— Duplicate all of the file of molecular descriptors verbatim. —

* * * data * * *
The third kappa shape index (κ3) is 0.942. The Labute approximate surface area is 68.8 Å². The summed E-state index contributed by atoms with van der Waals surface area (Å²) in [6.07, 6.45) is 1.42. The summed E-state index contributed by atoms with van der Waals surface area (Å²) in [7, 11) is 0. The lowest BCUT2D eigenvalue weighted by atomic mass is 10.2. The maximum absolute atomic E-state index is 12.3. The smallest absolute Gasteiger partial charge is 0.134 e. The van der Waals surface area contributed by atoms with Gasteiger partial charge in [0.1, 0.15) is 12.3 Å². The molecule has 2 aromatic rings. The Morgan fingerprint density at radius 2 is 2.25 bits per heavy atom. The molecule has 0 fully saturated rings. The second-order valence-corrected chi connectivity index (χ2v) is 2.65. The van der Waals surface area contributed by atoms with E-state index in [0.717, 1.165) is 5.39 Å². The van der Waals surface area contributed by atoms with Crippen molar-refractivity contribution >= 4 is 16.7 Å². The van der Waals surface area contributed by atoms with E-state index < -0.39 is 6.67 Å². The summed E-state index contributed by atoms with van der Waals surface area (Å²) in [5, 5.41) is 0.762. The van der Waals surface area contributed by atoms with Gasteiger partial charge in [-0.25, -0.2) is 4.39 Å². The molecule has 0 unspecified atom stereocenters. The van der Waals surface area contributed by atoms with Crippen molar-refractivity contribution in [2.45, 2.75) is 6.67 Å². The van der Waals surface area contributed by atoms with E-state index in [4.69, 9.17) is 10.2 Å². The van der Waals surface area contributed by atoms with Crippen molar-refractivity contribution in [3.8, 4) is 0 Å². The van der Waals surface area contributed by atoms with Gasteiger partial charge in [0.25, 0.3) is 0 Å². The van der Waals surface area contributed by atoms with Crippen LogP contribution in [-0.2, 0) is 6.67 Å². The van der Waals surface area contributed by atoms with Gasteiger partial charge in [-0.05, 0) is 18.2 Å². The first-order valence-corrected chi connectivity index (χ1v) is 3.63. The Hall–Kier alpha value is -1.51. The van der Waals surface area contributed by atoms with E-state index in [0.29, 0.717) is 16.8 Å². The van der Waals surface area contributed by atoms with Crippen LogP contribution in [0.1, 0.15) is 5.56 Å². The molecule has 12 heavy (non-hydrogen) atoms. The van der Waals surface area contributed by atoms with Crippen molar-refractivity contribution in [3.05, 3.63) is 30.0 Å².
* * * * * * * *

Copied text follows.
The third kappa shape index (κ3) is 0.942. The Labute approximate surface area is 68.8 Å². The summed E-state index contributed by atoms with van der Waals surface area (Å²) in [6.07, 6.45) is 1.42. The summed E-state index contributed by atoms with van der Waals surface area (Å²) in [7, 11) is 0. The lowest BCUT2D eigenvalue weighted by atomic mass is 10.2. The maximum absolute atomic E-state index is 12.3. The smallest absolute Gasteiger partial charge is 0.134 e. The van der Waals surface area contributed by atoms with Gasteiger partial charge in [0.1, 0.15) is 12.3 Å². The molecule has 2 aromatic rings. The Morgan fingerprint density at radius 2 is 2.25 bits per heavy atom. The molecule has 0 fully saturated rings. The second-order valence-corrected chi connectivity index (χ2v) is 2.65. The van der Waals surface area contributed by atoms with E-state index in [0.717, 1.165) is 5.39 Å². The van der Waals surface area contributed by atoms with Crippen molar-refractivity contribution >= 4 is 16.7 Å². The van der Waals surface area contributed by atoms with E-state index < -0.39 is 6.67 Å². The summed E-state index contributed by atoms with van der Waals surface area (Å²) in [5, 5.41) is 0.762. The van der Waals surface area contributed by atoms with Gasteiger partial charge in [-0.25, -0.2) is 4.39 Å². The molecule has 0 unspecified atom stereocenters. The van der Waals surface area contributed by atoms with Crippen molar-refractivity contribution in [2.45, 2.75) is 6.67 Å². The van der Waals surface area contributed by atoms with E-state index in [4.69, 9.17) is 10.2 Å². The van der Waals surface area contributed by atoms with Crippen molar-refractivity contribution in [3.8, 4) is 0 Å². The van der Waals surface area contributed by atoms with Gasteiger partial charge in [0.25, 0.3) is 0 Å². The van der Waals surface area contributed by atoms with Crippen LogP contribution in [-0.2, 0) is 6.67 Å². The van der Waals surface area contributed by atoms with Gasteiger partial charge in [-0.05, 0) is 18.2 Å². The first-order valence-corrected chi connectivity index (χ1v) is 3.63. The Hall–Kier alpha value is -1.51. The van der Waals surface area contributed by atoms with E-state index in [0.29, 0.717) is 16.8 Å². The van der Waals surface area contributed by atoms with Crippen LogP contribution in [0.1, 0.15) is 5.56 Å². The molecule has 12 heavy (non-hydrogen) atoms. The van der Waals surface area contributed by atoms with Crippen molar-refractivity contribution in [3.05, 3.63) is 30.0 Å².